Does homeowners’ insurance cover theft, break-ins, and stolen property?

Rubina Ahmed-Haq
by Rubina Ahmed-Haq February 26, 2021 / No Comments

The rate of property theft in Canada remains high. According to the latest data available from Statistics Canada in its ‘Police-reported crime for selected offences report,’ more than 1.3 million Canadians were the victim of property theft in 2019.

This includes burglaries, break-ins and theft, including your online orders after they’re dropped off at your front door or lobby. During the COVID-19 pandemic, these types of thefts have been on the rise as more Canadians shop online.

If any of this happens to you how are you protected? Does your home insurance protect you? If you find yourself in this terrible situation how can you make sure your personal items can be replaced.

Reducing your risk


The best way to fight any kind of theft is to protect yourself first. This means having a home alarm system, a camera at the front door to capture anyone who comes up to it, as well as motion-detecting lights.

Avoid setting outside lights to turn on at the same time every day, as it can give away that you are not home. When possible, change up your schedule so a burglar isn’t able to time when the house is may be empty.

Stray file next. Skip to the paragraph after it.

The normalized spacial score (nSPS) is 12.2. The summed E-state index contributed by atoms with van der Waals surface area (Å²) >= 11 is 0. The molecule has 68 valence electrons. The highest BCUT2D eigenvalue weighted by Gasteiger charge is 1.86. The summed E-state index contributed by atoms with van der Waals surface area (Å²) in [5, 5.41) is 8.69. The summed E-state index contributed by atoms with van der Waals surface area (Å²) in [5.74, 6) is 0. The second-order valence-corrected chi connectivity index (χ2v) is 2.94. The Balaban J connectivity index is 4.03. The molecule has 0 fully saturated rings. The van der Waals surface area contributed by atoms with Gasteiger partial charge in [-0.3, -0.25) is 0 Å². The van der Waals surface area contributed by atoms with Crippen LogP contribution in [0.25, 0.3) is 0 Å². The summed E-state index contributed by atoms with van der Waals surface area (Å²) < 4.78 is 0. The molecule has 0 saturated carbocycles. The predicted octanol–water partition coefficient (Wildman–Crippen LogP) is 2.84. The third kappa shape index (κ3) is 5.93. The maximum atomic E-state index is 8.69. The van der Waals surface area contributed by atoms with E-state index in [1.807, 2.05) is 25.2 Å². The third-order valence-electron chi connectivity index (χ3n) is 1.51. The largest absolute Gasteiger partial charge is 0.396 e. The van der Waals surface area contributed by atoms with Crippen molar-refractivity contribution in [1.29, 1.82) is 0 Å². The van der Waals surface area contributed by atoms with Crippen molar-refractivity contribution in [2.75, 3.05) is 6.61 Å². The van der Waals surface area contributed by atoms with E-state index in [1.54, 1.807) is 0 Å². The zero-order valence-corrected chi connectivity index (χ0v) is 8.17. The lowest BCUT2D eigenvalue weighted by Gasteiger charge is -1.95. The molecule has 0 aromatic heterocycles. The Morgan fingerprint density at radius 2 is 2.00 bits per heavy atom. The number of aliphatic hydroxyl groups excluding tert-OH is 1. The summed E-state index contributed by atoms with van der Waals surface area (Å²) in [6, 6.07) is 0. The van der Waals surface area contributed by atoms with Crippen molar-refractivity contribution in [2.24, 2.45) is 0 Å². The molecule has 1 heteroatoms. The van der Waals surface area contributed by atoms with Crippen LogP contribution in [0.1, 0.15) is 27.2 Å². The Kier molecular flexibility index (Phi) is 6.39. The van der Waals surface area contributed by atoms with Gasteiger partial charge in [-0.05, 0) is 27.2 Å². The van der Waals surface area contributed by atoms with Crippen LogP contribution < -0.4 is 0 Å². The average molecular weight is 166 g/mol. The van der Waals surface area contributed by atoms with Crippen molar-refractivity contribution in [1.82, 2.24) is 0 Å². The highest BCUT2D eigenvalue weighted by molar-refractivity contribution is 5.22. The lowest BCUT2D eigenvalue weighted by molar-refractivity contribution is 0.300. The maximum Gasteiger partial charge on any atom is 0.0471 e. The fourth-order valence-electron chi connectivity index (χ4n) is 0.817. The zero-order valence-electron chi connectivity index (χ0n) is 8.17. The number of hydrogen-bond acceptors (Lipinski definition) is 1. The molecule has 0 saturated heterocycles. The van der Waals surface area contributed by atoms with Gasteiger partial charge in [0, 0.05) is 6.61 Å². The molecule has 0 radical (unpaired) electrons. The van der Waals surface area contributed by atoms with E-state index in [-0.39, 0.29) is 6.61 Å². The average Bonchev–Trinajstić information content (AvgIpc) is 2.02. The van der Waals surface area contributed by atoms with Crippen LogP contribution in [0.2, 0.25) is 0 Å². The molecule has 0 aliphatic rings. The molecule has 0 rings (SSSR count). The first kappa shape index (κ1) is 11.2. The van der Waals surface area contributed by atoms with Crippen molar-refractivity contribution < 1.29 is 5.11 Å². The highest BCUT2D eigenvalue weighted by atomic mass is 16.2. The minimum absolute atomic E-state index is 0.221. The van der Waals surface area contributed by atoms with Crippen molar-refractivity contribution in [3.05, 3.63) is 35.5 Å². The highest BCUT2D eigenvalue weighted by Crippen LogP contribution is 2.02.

If you plan to have an expensive item delivered, schedule it for when you’ll be home and choose a delivery option that requires a signature.
But the best way to reduce your risk is to keep track of and insure your belongings.

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Does homeowners insurance cover theft or burglary?


Homeowner’s insurance coverage can be different depending on the policy you have.

For instance, a smashed window or broken door will be covered under your dwelling structure, which is part of a standard homeowner’s policy, but some valuables may not be.

In most cases, homeowner’s insurance will cover theft of items within your home, up to a maximum limit as detailed in your policy. If you own an item of significant value like a piece of jewellery, an original piece of art or even expensive wines, then you should let your insurer know. Depending on the value of these items, you may have to buy additional contents insurance for these specialty items.